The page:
[Tutoral] Multidimensional Arrays.

Discussion in 'iOS Development' started by SkylarEC, Jan 11, 2009.

  1. SkylarEC

    SkylarEC Super Moderator Emeritus Staff Member

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    For some reason, whenever I post anything here or anywhere else about creating multidimensional arrays, people never tend to respend, or tend to flat out insist that they have no clue about a two dimensional array.


    I honestly never really cared whether or not you guys opted to follow the advice I gave, or looked up how to proceed following my advice. However, I was recently going through some old crap from those couple of semesters I actually went to college, and found something that might help you out. One of my assignments in my C++ class was to create a "Decoder ring." That is, a program where the user could enter a string, and have it accurately encoded and decoded. I recompiled the app using xcode, so I will guarantee its working on at least that. Then, I added a "Self destruct" message and made the app sleep for five seconds. Aside from those two additions, this is the exact code I turned in and got a perfect grade on.

    Looking back it, I'll admit that it can use some improvements. Regardless, it shows you how to handle a two dimensional array. In this case, the array handles the actual cipher.

    Note, I don't go into detail about using a multidimensional array. That is because it is exactly the same as using a single dimensional array. And yes, you can apply this to your Objective-C, and it will work.

    [OBJC]#include <iostream>
    #include <cctype>

    using namespace std;

    void enter_string(char *lPtr);
    void encode (char *lPtr, const char key[][37]);
    void decode(char *lPtr, const char key[][37]);
    void disp_string (char *lPtr);

    int main() {
    const char key[2][37] = {
    {' ', 'a', 'b', 'c', 'd', 'e', 'f', 'g', 'h', 'i', 'j', 'k', 'l', 'm', 'n', 'o', 'p', 'q', 'r', 's', 't', 'u', 'v', 'w', 'x', 'y', 'z', '0', '1', '2', '3', '4', '5', '6', '7', '8', '9'},
    {'g', 'p', 'r', 'h', '9', 'w', 'q', '4', 'b', 'v', '1', 'c', 'o', '6', 'l', 'd', '5', 'f', 'x', 'e', 's', '7', '8', 't', 'k', 'i', 'u', '3', 'y', 'z', ' ', '2', 'j', 'm', '0', 'a', 'n'}};
    char line[256]; //the user's line to encode
    char flag = 'y'; //the continue or not flag (set to continue)
    char response; //the user's menu choice
    char sflag; //is needed to loop the switch
    int enCtr = 0; //encoder counter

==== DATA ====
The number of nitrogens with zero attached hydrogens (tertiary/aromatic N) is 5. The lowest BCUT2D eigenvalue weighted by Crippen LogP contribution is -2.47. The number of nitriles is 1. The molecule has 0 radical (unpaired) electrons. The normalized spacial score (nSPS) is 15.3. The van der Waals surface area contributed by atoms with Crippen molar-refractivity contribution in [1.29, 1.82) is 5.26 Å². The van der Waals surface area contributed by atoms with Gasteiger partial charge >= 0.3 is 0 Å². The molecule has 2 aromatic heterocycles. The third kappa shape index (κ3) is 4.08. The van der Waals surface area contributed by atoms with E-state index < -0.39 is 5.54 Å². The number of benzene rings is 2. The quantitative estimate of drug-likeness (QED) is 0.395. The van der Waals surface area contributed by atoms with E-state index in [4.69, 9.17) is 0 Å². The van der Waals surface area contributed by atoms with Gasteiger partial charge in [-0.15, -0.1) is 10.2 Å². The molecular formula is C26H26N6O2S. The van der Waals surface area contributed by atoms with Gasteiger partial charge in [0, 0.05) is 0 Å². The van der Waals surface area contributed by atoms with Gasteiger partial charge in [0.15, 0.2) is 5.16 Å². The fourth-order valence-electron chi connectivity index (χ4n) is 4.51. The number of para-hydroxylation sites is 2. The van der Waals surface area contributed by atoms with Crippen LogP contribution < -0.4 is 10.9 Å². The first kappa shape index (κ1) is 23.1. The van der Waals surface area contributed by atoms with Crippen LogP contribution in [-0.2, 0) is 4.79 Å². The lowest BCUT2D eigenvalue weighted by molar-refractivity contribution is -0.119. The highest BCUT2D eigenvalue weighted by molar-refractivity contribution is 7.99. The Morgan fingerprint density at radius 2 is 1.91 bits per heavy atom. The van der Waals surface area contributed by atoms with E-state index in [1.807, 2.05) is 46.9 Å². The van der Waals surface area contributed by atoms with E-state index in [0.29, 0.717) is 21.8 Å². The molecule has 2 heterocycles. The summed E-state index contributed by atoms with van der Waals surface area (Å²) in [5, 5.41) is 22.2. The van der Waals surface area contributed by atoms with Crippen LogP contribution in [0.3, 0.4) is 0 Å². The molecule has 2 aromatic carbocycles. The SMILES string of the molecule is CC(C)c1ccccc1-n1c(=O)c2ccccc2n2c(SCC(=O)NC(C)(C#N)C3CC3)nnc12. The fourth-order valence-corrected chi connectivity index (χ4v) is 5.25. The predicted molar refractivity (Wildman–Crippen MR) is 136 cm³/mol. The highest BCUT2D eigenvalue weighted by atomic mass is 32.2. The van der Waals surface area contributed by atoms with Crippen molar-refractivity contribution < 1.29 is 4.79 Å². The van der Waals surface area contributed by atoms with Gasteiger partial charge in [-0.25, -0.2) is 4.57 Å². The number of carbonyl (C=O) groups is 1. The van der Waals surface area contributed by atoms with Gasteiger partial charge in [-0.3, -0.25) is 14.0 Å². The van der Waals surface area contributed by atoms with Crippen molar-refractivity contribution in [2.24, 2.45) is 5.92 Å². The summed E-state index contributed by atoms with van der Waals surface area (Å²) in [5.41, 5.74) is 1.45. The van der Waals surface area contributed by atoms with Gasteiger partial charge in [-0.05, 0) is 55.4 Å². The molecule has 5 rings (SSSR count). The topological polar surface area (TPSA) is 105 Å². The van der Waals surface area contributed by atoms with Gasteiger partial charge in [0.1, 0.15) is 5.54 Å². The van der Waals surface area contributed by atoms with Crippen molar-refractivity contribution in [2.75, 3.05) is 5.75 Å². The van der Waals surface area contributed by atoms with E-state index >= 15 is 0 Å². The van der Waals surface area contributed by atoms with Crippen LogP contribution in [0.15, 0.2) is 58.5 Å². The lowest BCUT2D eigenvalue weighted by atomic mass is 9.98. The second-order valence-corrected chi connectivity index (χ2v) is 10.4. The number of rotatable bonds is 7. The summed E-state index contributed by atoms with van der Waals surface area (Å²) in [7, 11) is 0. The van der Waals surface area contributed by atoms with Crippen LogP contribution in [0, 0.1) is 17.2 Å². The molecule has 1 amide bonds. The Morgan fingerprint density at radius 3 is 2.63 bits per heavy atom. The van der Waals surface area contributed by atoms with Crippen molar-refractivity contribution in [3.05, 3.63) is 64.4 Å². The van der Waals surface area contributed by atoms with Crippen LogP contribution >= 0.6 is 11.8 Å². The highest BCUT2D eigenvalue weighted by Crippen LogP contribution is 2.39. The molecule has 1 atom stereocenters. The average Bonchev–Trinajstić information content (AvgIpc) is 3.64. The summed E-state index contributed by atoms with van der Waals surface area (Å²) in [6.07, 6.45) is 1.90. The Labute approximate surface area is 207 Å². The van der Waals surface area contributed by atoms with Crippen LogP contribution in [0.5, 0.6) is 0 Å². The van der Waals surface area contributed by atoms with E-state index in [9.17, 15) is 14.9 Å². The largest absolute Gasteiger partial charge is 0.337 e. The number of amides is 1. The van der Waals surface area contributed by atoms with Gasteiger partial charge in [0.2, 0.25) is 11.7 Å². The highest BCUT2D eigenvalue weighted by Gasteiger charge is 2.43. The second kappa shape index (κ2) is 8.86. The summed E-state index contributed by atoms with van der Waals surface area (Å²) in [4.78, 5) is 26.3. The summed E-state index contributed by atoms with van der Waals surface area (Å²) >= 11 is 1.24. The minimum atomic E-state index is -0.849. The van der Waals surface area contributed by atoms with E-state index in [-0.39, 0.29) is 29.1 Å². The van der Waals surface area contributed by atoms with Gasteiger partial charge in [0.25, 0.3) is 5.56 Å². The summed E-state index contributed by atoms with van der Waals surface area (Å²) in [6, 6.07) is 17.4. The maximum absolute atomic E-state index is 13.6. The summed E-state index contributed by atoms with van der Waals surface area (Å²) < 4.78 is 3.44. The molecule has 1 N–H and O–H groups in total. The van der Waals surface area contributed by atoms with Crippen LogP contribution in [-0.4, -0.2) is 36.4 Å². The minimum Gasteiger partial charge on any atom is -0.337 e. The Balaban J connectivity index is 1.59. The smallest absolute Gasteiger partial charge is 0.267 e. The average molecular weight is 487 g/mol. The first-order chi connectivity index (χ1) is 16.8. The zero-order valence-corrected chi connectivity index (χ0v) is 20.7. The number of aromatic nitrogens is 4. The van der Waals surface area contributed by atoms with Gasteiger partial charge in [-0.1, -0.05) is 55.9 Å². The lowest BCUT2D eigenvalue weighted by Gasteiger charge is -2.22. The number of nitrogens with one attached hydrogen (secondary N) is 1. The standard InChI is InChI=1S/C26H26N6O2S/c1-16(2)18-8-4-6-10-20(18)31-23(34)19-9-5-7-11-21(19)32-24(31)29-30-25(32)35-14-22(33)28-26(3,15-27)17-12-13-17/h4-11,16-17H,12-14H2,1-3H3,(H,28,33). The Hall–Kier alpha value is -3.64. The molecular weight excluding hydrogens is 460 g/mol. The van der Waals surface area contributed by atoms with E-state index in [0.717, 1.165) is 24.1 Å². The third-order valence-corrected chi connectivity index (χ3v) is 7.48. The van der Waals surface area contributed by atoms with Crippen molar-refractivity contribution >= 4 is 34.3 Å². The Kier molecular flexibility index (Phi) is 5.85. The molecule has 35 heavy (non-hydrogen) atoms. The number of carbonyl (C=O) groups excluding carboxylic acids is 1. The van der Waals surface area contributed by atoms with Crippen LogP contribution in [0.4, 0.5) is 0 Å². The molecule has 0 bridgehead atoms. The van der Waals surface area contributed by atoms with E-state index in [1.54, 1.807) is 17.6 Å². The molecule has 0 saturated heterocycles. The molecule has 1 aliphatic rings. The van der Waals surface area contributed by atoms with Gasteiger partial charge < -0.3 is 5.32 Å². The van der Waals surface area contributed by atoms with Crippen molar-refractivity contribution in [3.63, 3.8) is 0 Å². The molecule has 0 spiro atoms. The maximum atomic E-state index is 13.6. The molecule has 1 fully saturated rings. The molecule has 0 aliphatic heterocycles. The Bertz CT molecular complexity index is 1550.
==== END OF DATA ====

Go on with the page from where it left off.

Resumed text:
cout << "\n\n\n\t\t\tSUPER ENCODER/DECODER RING!\n"
    << "\t\t\t(Put this on your finger!)\n";

    do {

    cout << "\n\nTOP SECRET MENU:\n"
    << "\n 1. (E)nter a new message."
    << "\n 2. E(n)code message."
    << "\n 3. (D)ecode Message."
    << "\n 4. Di(s)play the current message."
    << "\n 5. (Q)uit.\n\n";
    sflag = 'l';

    do {
    cin >> response;

    switch (response) {
    case '1':
    case 'E':
    case 'e':
    enter_string(line);
    sflag = 'c';
    break;
    case '2':
    case 'N':
    case 'n':
    encode (line, key);
    enCtr++;
    sflag = 'c';
    break;
    case '3':
    case 'D':
    case 'd':
    do{
    decode(line, key);
    sflag = 'c';
    enCtr--;
    }while (enCtr > 0);
    break;
    case '4':
    case 'S':
    case 's':
    disp_string(line);
    sflag = 'c';
    break;
    case '5':
    case 'Q':
    case 'q':
    cout << "This ring will self destruct in 5 seconds!" << endl;
    sleep(5); //Added for effect. Feel free to remove.
    return 0;
    break;
    default:
    "\nEnter the letter in parentheses, or the number option, please!\n";
    sflag = 'l';
    }
    } while (sflag =='l');

    } while((flag !='n') || (flag != 'N'));

    return 0;
    }


    /////////////////////////////////////////////////////////////////////////////////////////
    /////////////////////////////////////////////////////////////////////////////////////////

    void enter_string(char *lPtr) {
    cout << "Enter new message:\t";
    cin >> lPtr;
    }


    /////////////////////////////////////////////////////////////////////////////////////////
    /////////////////////////////////////////////////////////////////////////////////////////

    void disp_string(char *lPtr) {

    cout << "The messgage currently is:\t";

    for( ; *lPtr != '\0'; lPtr++)
    cout << *lPtr;

    cout << "\n\n";
    }


    /////////////////////////////////////////////////////////////////////////////////////////